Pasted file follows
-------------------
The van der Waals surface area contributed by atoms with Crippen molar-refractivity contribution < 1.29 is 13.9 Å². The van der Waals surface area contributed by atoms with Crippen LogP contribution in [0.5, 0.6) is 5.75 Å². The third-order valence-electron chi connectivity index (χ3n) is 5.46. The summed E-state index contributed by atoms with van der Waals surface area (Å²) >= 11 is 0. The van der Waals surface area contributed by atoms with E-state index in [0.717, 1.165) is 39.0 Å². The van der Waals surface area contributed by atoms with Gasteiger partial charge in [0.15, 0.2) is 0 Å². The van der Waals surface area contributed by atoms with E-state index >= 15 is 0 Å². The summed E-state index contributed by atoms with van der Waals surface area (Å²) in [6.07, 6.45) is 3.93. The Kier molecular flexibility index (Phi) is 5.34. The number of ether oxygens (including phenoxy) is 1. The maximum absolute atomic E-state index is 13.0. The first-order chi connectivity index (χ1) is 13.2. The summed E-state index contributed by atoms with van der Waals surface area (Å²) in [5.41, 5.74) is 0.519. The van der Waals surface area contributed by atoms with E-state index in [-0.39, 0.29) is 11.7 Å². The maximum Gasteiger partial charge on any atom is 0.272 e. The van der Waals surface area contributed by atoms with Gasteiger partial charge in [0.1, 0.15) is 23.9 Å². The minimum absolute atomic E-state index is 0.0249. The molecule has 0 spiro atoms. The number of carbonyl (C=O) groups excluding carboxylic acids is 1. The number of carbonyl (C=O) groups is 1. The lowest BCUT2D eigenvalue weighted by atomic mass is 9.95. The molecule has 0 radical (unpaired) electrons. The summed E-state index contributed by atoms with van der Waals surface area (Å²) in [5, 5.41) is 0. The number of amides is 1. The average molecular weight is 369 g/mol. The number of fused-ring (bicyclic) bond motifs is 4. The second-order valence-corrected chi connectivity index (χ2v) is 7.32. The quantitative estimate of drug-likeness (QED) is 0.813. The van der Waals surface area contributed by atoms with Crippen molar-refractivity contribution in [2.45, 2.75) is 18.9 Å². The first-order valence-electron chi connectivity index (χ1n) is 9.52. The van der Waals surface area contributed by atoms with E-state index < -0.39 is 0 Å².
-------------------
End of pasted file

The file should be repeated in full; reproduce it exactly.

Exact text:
The van der Waals surface area contributed by atoms with Crippen molar-refractivity contribution < 1.29 is 13.9 Å². The van der Waals surface area contributed by atoms with Crippen LogP contribution in [0.5, 0.6) is 5.75 Å². The third-order valence-electron chi connectivity index (χ3n) is 5.46. The summed E-state index contributed by atoms with van der Waals surface area (Å²) >= 11 is 0. The van der Waals surface area contributed by atoms with E-state index in [0.717, 1.165) is 39.0 Å². The van der Waals surface area contributed by atoms with Gasteiger partial charge in [0.15, 0.2) is 0 Å². The van der Waals surface area contributed by atoms with E-state index >= 15 is 0 Å². The summed E-state index contributed by atoms with van der Waals surface area (Å²) in [6.07, 6.45) is 3.93. The Kier molecular flexibility index (Phi) is 5.34. The number of ether oxygens (including phenoxy) is 1. The maximum absolute atomic E-state index is 13.0. The first-order chi connectivity index (χ1) is 13.2. The summed E-state index contributed by atoms with van der Waals surface area (Å²) in [5.41, 5.74) is 0.519. The van der Waals surface area contributed by atoms with E-state index in [-0.39, 0.29) is 11.7 Å². The maximum Gasteiger partial charge on any atom is 0.272 e. The van der Waals surface area contributed by atoms with Gasteiger partial charge in [0.1, 0.15) is 23.9 Å². The minimum absolute atomic E-state index is 0.0249. The molecule has 0 spiro atoms. The number of carbonyl (C=O) groups excluding carboxylic acids is 1. The number of carbonyl (C=O) groups is 1. The lowest BCUT2D eigenvalue weighted by atomic mass is 9.95. The molecule has 0 radical (unpaired) electrons. The summed E-state index contributed by atoms with van der Waals surface area (Å²) in [5, 5.41) is 0. The number of amides is 1. The average molecular weight is 369 g/mol. The number of fused-ring (bicyclic) bond motifs is 4. The second-order valence-corrected chi connectivity index (χ2v) is 7.32. The quantitative estimate of drug-likeness (QED) is 0.813. The van der Waals surface area contributed by atoms with Crippen molar-refractivity contribution in [2.45, 2.75) is 18.9 Å². The first-order valence-electron chi connectivity index (χ1n) is 9.52. The van der Waals surface area contributed by atoms with E-state index < -0.39 is 0 Å².